FIG. 5 shows a front view of the console for an eight-row planter monitor system as described above. The front panel includes the time period select switch 105, a power on-off switch 140, eight red LED failure indicators 102 (one for each row being monitored), and a single green LED proper-operation indicator 103. The top of the console extends forward beyond the surface of the front panel to form a sun shield and thereby improve readability for operation in bright sunlight.
FIG. 6 illustrates the sensor electronics and detector circuit for a second form of the invention using a circuit technique whereby a plurality of sensors may be monitored by a single set of electronics by means of time multiplexing. The detector consists of an oscillator 150, a plurality of drivers 151, a multiplexer 154, an amplifier 155, an integrator 156, a differentiator 157, a comparator 158, and a microprocessor 159. The drivers 151 are each connected to an array of sensors 153 which have corresponding receiver buffer circuits 152. The outputs of the buffers are connected to the multiplexer 154. The array of sensors is in the form of a matrix whereby the drivers 151 are connected to the rows of the matrix and the multiplexer 154 is connected to the columns of the array. By using a matrix pattern for the array, a group of R drivers and C multiplexers can monitor an array of R times C sensors thereby minimizing either the number of electrical components required or minimizing the cost of the circuitry. In the particular example, two drivers (R=2) and four multiplexers (C=4) can monitor eight (R×C=2×4) individual sensors. The transmitter circuit consists of an oscillator 150 and drivers 151. The oscillator 150 is formed by two logic gates 165 and 168, resistors 166 and 169, capacitor 167, and crystal 170 and generates a signal of constant frequency which is applied to one input of all drivers 151. The drivers are each composed of a logic gate buffer 171 or 177, two resistors 173 and 174 or 179 and 180, a capacitor 172 or 178, a transistor 175 or 181 and a transformer 176 or 182. The second input of each driver at 171 and 177 is connected to an output port of the microprocessor 159. By selectively using the driver control lines 238, the microprocessor can enable one driver at a time. Thus only one row of the array of sensors will be driven at a time. The output of the enabled driver will be at the transformer secondary 176 or 182 and will be a sinusoidal signal of frequency equal to that of the crystal 170 and of sufficient amplitude to perform seed detection in the sensors.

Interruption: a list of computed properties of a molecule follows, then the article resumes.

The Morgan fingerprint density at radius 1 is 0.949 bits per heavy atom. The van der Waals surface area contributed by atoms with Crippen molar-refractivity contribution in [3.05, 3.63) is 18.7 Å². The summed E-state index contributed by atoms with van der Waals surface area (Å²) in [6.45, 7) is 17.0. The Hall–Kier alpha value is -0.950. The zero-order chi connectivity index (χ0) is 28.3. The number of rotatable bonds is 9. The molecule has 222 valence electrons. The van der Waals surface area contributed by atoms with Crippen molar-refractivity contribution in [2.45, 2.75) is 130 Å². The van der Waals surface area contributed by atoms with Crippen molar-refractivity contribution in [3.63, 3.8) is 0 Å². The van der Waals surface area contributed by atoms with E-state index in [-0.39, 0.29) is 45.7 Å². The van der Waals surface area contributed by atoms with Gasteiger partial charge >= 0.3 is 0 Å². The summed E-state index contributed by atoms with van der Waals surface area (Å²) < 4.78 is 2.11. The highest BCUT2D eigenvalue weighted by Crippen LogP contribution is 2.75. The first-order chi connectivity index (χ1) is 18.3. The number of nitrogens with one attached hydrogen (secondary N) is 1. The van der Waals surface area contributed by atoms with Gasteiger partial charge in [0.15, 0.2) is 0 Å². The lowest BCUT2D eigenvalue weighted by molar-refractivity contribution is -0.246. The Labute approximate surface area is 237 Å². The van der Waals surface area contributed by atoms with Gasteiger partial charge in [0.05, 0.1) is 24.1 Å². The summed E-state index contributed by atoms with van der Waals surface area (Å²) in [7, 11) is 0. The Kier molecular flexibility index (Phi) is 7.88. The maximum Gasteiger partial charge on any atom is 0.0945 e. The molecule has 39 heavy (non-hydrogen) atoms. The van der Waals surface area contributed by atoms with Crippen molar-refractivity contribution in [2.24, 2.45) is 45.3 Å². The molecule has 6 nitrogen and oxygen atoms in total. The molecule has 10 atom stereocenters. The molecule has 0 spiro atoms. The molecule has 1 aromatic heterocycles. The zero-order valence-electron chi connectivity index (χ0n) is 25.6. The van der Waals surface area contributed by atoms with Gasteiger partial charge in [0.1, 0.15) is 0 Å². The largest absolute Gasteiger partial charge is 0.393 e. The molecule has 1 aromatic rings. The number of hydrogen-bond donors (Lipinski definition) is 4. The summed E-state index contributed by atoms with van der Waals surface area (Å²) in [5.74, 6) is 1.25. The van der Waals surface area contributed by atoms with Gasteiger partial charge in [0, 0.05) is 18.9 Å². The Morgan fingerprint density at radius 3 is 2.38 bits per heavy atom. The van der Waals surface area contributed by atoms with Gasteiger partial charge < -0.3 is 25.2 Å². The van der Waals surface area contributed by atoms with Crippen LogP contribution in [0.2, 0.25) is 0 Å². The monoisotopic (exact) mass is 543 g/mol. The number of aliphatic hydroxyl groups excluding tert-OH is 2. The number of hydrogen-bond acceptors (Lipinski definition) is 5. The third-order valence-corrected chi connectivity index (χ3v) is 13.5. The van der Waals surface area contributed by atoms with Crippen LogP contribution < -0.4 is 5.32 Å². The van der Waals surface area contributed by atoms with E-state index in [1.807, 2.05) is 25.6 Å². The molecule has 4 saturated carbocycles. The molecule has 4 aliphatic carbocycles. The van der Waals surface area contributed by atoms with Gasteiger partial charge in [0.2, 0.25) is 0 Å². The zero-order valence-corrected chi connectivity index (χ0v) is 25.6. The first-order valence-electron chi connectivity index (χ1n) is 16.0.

Each of the sensors 183 through 190 have an associated receiver or buffer circuit which is this particular example is a pair of diodes 191 through 206. Although one could utilize more-complex buffer circuits at each sensor, the use of a pair of diodes provides a number of advantages. First, diodes are probably the simplest and least expensive of the many possible combinations. Second, the outputs of all sensors in a column can be wire-ored; that is, the outputs may be connected together without adverse effects. Third, the diodes perform a rectification operation which desensitizes the interconnection wires to the effects of stray capacitance and electrical interference.